Washington: US President Barack Obama has urged the Congress to pass a cyber security bill to boost digital defence against cyber attacks.
On Friday, writing in The Wall Street Journal, Obama warned that such attacks could paralyse the country by disrupting critical infrastructure networks. He described cyber attacks as a "growing danger" and "one of the most serious economic and national security challenges we face", Xinhua reported.
The US president warned that foreign governments, criminal syndicates and lone individuals "are probing our financial, energy and public safety systems every day," as computer systems in critical sectors of the US economy including the nuclear and chemical industries are being increasingly targeted.
He cited an example when last year, a water plant in Texas disconnected its control system from the internet after a hacker posted pictures of the facility's internal controls.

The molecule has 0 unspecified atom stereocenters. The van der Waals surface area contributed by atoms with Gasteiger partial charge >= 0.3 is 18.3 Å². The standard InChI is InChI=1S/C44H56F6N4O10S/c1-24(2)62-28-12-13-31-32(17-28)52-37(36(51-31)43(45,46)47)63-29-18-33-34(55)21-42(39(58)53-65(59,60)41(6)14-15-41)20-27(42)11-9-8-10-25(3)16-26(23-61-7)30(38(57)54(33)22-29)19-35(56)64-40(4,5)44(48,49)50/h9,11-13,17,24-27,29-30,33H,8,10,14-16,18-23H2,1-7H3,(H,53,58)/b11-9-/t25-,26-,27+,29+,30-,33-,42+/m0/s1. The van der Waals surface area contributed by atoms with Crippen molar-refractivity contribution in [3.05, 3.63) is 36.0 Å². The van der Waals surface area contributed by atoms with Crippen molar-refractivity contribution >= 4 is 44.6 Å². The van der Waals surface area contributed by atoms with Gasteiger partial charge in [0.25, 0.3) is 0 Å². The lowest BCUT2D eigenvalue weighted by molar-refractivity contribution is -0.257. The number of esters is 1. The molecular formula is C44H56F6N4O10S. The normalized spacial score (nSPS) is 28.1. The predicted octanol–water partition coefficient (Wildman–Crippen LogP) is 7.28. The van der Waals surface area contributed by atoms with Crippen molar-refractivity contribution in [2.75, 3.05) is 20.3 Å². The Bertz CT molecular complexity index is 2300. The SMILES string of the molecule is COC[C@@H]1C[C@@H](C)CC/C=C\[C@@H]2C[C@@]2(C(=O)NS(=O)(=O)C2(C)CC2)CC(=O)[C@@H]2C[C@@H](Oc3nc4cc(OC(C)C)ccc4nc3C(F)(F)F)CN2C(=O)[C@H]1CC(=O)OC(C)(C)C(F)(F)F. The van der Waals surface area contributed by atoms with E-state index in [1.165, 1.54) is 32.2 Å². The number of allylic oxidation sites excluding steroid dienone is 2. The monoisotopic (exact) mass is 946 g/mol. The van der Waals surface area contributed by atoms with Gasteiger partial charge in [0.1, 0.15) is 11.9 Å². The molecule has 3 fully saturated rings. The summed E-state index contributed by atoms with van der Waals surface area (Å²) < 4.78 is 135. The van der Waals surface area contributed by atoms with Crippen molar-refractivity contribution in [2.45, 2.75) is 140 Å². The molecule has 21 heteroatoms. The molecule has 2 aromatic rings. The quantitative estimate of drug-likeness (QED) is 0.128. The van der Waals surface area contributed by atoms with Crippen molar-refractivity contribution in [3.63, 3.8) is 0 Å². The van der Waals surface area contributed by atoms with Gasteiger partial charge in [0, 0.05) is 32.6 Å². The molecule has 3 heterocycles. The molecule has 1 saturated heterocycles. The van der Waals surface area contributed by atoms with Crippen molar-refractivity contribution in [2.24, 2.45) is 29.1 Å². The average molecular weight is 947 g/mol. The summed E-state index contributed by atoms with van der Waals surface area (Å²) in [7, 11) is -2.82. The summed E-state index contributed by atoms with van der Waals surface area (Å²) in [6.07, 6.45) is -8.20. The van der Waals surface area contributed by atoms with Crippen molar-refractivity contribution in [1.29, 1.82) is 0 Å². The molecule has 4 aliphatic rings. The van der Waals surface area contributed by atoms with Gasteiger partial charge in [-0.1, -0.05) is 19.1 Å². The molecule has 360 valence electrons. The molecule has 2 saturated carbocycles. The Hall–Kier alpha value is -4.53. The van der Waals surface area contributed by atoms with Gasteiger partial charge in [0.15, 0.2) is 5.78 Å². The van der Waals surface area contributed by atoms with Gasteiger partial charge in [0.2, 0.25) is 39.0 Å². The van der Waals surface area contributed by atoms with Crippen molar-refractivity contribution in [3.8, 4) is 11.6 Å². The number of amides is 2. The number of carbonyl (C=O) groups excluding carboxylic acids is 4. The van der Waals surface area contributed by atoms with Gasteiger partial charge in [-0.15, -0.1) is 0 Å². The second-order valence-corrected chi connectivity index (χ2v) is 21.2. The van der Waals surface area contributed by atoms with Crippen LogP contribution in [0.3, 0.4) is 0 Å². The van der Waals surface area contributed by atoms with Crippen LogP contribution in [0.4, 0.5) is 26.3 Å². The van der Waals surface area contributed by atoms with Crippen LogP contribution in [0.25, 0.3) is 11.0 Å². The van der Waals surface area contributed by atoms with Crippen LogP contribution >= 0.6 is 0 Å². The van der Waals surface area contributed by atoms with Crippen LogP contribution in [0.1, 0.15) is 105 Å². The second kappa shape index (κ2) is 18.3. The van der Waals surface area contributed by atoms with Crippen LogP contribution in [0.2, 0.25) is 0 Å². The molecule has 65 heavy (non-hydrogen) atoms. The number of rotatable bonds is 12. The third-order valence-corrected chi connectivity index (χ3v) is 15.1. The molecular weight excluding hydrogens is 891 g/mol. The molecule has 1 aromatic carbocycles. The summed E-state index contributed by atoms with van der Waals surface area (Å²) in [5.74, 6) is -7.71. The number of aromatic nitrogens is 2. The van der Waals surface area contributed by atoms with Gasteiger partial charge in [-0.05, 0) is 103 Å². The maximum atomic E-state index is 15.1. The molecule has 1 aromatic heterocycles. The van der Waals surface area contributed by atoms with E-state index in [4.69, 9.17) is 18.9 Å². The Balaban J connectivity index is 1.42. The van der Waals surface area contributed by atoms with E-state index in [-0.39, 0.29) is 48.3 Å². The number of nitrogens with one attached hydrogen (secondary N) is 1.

"It doesn't take much to imagine the consequences of a successful cyber attack," Obama wrote. "In a future conflict, an adversary unable to match our military supremacy on the battlefield might seek to exploit our computer vulnerabilities here at home. Taking down vital banking systems could trigger a financial crisis."
Noting that his administration has made cyber security a priority, Obama urged the Congress to pass the Cyber security Act of 2012, first introduced in the Senate this February.
The legislation would make it easier for the government and critical-infrastructure companies share data and information on cyber threat, so they could be better prepared, he wrote in the article.
Published Date: Jul 20, 2012 21:17 PM | Updated Date: Jul 20, 2012 21:17 PM